Delaware Lake, Delaware, OH
Delaware Lake is one of central Ohio’s best picks for outdoor recreation and water sports. The lake is located in Delaware County just north of Columbus and covers 1,017 acres of wide-open unlimited horsepower water.
The U.S. Army Corps of Engineers constructed the dam in 1951. The dam impounds the Olentangy River and Whetstone Creek with a rolled earth fill structure that extends for 3 ½ miles and reaches a height of 92 feet. Lake levels can vary by as much as 20 feet.
Fishing is a mainstay on Delaware for many area residents and produces nice catches of largemouth bass, crappies, channel catfish, white bass, and the occasional muskie.
The largemouth bass population is only getting bigger and better as time goes by. The Ohio Division of Wildlife conducted an electrofishing survey in 2009. The results indicated that a whopping 32 percent of the bass were at least 12 inches long and 7 percent were rod-benders at 15 inches or better. The ODOW is predicting that the catch rates will increase over the next few years and the lake is consistently in the top 10 Ohio lakes for tournament results.
Crappie fishing is good depending on the year. As with other Buckeye state lakes the crappie population fluctuates, sometimes wildly, depending on successful spawnings, available food and current lake conditions. Target crappies in the spring and fall along shoreline vegetation and submerged weed beds. Big slabs love wood structure and if you find it near a drop-off you’re in a high percentage spot. The majority of crappies are under the 9-inch mark but there are notable exceptions.
White bass are taken on jigs and inline spinners when they make their spawning runs up Whetstone Creek. A lot of these fish are topping 13 inches. During the summer months schools of whites roam the main lake.
Catfishing on Delaware Lake is outstanding. Anglers regularly land 15-inch channel cats and have a sporting chance of tangling with fish in the 25- to 27-inch range. Bottom fishing with stink baits, home-made concoctions, chicken livers and nightcrawlers put fish on the stringer.
The razor-toothed muskellunge is at the top of the food chain in Delaware Lake. These brutes can top 50 inches and eat small ducks and muskrats. Crankbaits, inline spinners and half- to one-ounce jigheads tipped with soft plastic grubs and minnows from three to twelve inches in length tempt these giants into a rip-roaring fight.
It should be noted that though there are still some whopper-sized saugeyes in the lake the ODOW’s efforts at sustaining a viable fishery for these fish has been disappointing. Further stockings are stopped until further notice.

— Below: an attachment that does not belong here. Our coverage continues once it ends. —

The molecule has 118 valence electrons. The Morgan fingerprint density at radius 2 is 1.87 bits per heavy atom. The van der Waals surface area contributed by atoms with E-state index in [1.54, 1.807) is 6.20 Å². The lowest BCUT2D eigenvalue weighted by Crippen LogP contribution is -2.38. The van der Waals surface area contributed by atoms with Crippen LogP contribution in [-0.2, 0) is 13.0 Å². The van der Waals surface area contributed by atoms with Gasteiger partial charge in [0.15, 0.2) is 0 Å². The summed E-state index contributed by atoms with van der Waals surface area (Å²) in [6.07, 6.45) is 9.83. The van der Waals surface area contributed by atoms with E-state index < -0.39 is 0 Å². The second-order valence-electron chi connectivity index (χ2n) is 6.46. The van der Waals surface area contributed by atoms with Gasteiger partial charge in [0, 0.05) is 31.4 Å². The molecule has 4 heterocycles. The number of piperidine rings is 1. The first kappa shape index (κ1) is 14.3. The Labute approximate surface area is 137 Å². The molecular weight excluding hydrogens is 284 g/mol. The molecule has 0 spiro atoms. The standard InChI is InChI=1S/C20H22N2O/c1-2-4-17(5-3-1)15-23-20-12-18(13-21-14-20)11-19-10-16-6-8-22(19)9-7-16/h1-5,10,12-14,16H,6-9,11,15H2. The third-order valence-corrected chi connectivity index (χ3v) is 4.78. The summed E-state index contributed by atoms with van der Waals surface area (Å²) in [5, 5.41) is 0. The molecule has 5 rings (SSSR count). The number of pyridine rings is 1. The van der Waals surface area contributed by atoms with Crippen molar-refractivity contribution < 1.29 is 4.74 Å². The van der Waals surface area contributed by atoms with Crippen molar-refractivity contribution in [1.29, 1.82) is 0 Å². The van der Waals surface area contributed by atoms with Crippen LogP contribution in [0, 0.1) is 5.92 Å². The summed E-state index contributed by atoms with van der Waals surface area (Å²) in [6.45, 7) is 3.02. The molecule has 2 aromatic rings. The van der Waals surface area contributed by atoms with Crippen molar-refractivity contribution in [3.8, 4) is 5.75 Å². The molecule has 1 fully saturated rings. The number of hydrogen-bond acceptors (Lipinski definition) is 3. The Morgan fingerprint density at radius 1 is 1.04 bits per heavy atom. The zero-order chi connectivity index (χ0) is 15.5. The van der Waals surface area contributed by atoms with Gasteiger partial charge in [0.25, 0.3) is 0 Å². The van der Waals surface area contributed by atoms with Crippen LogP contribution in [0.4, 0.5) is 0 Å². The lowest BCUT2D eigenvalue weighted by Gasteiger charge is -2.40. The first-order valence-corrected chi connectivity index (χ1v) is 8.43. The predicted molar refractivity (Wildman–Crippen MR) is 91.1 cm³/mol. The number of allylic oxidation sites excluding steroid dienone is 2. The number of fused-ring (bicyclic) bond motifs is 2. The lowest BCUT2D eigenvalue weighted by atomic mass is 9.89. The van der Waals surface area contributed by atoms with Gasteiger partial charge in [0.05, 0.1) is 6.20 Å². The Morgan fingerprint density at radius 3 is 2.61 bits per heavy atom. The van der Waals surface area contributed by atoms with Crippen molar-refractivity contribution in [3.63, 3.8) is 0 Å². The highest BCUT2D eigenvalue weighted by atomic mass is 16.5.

The Delaware State Park marina supplies food, fuel and other boating necessities to anglers and pleasure boaters. It’s common to see fishing boats and a wide array of power boats pulling tubes and skiers.
The state has worked hard to provide recreational access to the lake and surrounding areas. The Delaware Wildlife Area and Delaware State Park offer three ramp access points, parking lots, boat docks, eight picnic areas, a shooting range and a swimming beach that’s open to the public.
The 800-foot long state park beach is a popular destination in the summer. There are also two boat-swim areas on the lake where boaters can take a break from boating and get cooled off.
The state park campground features 211 electric sites, flush toilets, laundry facilities, showers and a dump station. Bring your pet to the pet-designated sites or rent bicycles at the office. Horseshoe courts, volleyball, basketball, tetherball, and other playground equipment are entertainment for all ages. The campground is particularly noted for the three Rent-A-Yurt units available from April through October that provide a unique camping experience.
Five separate trails cover nearly eight miles and connect the four campground areas. The trails are all rated as easy walking.
The 18-hole disc golf course is a winner. There is no fee and rental equipment is available upon request.
Visitors still come to Delaware Lake when the cold winter winds blow. An ice skating pond is provided and ice-fishing is productive.
Hunting for deer and upland game takes place on the 4,670-acre wildlife area. Waterfowl hunting is a popular pastime and a duck blind drawing is held every year.
The Columbus Zoo is an attractive way to spend a lazy afternoon. Visit the zoo to see animals from Africa, Asia, Australia, and other parts of the world.
Delaware Lake is located four miles north of the City of Delaware in Delaware County. The lake is accessible from State Routes 23, 42, and 229. The dam is on State Route 23.
For additional information on Delaware Lake call the Alum Creek State Park regional office at (740)548-4631 or the ODOW’s District One at (614)644-3925. Maps of the lake, state park and the wildlife area are available upon request.
Other Corp of Engineer lakes:
or go to the Ohio Lakes page to see even more great lakes to visit.